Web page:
In modern sport it’s hard to tell what’s more important: the hi-tech equipment, or the athlete themselves. Ahead of his appearance at Techweek’18, Olympic cyclist and America’s Cup cyclor Simon Van Velthooven talks to Madeleine Chapman about the increasingly important role of technology in sport.
When you achieve something as impressive as an Olympic medal, it’s hard to be known for anything else. But Simon Van Velthooven, bronze medallist at the velodrome in London 2012, is putting that experience to use as he works towards Team New Zealand (TNZ) reselection for the next America’s Cup.
With the introduction of cyclors – stationary bikes used to generate power on the boat – before the last cup, Team NZ unsurprisingly turned to Van Velthooven to join the team. Fast forward to Bermuda in 2017 and Van Velthooven is an America’s Cup winner and TNZ universally praised for their design innovation in adopting cyclors that set them apart from the competitors.
But now the cyclors are gone. With a bigger boat being designed for the next cup, cyclors aren’t the best option anymore, and Van Velthooven is working hard to keep his spot on the team. Because in a sport like sailing, design and innovation is the most important aspect, and sailors must adapt to the equipment, not the other way around.
With Auckland hosting the next America’s Cup in 2021, the next three years are a technological arms race for the challengers to take the Auld Mug off TNZ. Because it was the expertise of Kiwi companies that set the competitors apart. From the carbon fibre booms, masts, and rigging; the incredible foil design that’s changed yachting forever; the onboard communication devices that allowed the team to react to manoeuvres in perfect sync; to the broadcast graphics, it was locally designed technology that dominated the 2017 America’s Cup. And with yachting at the forefront of how technology is changing the way sport is played and consumed, New Zealand companies have a huge opportunity to take their technology to different sports around the world.
Van Velthooven will be speaking on the topic at the Sport Performance Innovation Forum on May 23rd, a Techweek’18 event, detailing just how a technological edge becomes a mental edge for world class athletes. The Spinoff spoke to the multi talented sportsman about the difference between success and failure, and the influence of technology and raw human power.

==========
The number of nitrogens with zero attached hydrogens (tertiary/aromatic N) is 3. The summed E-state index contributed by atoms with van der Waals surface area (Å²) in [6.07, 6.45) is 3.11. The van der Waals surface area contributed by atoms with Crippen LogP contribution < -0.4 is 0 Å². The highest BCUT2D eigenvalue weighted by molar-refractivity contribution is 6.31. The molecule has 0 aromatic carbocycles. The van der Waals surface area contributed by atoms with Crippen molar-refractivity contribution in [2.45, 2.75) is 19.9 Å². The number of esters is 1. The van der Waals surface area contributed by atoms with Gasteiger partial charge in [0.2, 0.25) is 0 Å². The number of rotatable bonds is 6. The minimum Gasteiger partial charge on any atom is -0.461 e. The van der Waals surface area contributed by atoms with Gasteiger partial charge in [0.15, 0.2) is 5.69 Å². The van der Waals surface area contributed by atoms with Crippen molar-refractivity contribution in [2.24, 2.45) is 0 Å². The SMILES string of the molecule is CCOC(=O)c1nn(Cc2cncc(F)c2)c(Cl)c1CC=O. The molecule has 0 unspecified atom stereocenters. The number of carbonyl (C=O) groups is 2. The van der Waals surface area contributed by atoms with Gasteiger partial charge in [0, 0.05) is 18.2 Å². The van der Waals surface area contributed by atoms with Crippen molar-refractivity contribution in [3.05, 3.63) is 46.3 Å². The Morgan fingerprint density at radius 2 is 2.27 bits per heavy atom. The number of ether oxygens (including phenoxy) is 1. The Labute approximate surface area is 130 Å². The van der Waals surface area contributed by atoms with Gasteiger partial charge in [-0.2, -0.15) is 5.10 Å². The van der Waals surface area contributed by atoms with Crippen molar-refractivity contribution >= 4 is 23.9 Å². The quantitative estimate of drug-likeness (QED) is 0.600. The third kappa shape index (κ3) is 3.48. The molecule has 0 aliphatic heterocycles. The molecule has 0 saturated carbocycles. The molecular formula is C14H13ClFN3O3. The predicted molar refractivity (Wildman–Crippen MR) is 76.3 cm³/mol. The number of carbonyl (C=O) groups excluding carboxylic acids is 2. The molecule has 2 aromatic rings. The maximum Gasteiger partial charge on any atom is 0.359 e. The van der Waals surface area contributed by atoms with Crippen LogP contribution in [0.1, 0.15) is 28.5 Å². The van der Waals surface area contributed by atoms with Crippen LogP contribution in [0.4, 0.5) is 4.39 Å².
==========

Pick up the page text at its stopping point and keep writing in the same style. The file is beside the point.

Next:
What is your talk about?
It’s probably going to base itself around the fact that if you know you’ve got the best gear you will have the self mental gain, that extra 1% to get that first place or win that gold medal.
Have you always been interested in sports that have a heavy technical aspect?
For cycling, weight is one of the biggest aspects. Having the lightest bike possible and the lightest wheels and the most aerodynamic position and all of those various things, it can be a win or lose situation in a race. I’ve lost world championship medals by .002 of a second. You’re always looking for that extra controllable aspect. Training is a huge part but you’re not guaranteed to have that on race day. You do your best to unleash but with technology it’s so controllable that if you know you’ve got the best machine for the job then you’ve got that mental gain.
Can that be detrimental sometimes? Especially in amateur sports where someone who’s not necessarily the best – but has the best equipment – could win?
I mean I’m only talking Olympic gold and World Championship title chat or America’s Cup. But for everyday sports it’s more about just getting out there and doing it and then developing further and further. Then if you do perform and you do have the desire and the enthusiasm and the commitment, for sure you can start upgrading and progressing.
It is frustrating when you have a shit bike and someone’s got a brand new top of the line, carbon bike that can hold the same speed as you. That can be frustrating sometimes but I’m mainly talking about the top end of sport.
Do you ever watch some sports and think that they’re about due for a bit more innovation in how they train and compete.